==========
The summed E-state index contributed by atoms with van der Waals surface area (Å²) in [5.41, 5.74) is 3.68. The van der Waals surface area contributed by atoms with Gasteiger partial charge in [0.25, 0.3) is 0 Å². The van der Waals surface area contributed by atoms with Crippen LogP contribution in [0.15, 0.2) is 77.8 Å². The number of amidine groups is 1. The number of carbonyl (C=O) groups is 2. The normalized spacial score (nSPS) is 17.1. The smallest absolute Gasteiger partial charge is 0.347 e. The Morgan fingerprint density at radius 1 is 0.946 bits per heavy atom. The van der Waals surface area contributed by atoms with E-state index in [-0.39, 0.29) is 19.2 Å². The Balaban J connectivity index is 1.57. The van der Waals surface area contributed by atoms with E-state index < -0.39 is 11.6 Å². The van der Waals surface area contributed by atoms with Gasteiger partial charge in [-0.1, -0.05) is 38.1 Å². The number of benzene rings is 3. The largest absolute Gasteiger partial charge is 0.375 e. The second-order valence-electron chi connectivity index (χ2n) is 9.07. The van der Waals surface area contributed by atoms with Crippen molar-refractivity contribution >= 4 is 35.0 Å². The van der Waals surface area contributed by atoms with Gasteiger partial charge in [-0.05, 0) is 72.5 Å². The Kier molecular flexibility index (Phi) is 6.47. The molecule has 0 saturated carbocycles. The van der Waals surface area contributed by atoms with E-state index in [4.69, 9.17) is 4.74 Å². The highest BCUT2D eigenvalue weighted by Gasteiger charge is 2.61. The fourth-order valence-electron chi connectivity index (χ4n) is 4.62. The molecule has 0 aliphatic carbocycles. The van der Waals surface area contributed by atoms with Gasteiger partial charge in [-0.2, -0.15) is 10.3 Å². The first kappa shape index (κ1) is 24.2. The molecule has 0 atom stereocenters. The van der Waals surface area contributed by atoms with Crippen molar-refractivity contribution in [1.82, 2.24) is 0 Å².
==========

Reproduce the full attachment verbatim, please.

The summed E-state index contributed by atoms with van der Waals surface area (Å²) in [5.41, 5.74) is 3.68. The van der Waals surface area contributed by atoms with Gasteiger partial charge in [0.25, 0.3) is 0 Å². The van der Waals surface area contributed by atoms with Crippen LogP contribution in [0.15, 0.2) is 77.8 Å². The number of amidine groups is 1. The number of carbonyl (C=O) groups is 2. The normalized spacial score (nSPS) is 17.1. The smallest absolute Gasteiger partial charge is 0.347 e. The Morgan fingerprint density at radius 1 is 0.946 bits per heavy atom. The van der Waals surface area contributed by atoms with E-state index in [-0.39, 0.29) is 19.2 Å². The Balaban J connectivity index is 1.57. The van der Waals surface area contributed by atoms with E-state index < -0.39 is 11.6 Å². The van der Waals surface area contributed by atoms with Gasteiger partial charge in [-0.1, -0.05) is 38.1 Å². The number of benzene rings is 3. The largest absolute Gasteiger partial charge is 0.375 e. The second-order valence-electron chi connectivity index (χ2n) is 9.07. The van der Waals surface area contributed by atoms with Crippen molar-refractivity contribution >= 4 is 35.0 Å². The van der Waals surface area contributed by atoms with Gasteiger partial charge in [-0.05, 0) is 72.5 Å². The Kier molecular flexibility index (Phi) is 6.47. The molecule has 0 saturated carbocycles. The van der Waals surface area contributed by atoms with E-state index in [4.69, 9.17) is 4.74 Å². The highest BCUT2D eigenvalue weighted by Gasteiger charge is 2.61. The fourth-order valence-electron chi connectivity index (χ4n) is 4.62. The molecule has 0 aliphatic carbocycles. The van der Waals surface area contributed by atoms with Gasteiger partial charge in [-0.2, -0.15) is 10.3 Å². The first kappa shape index (κ1) is 24.2. The molecule has 0 atom stereocenters. The van der Waals surface area contributed by atoms with Crippen molar-refractivity contribution in [1.82, 2.24) is 0 Å².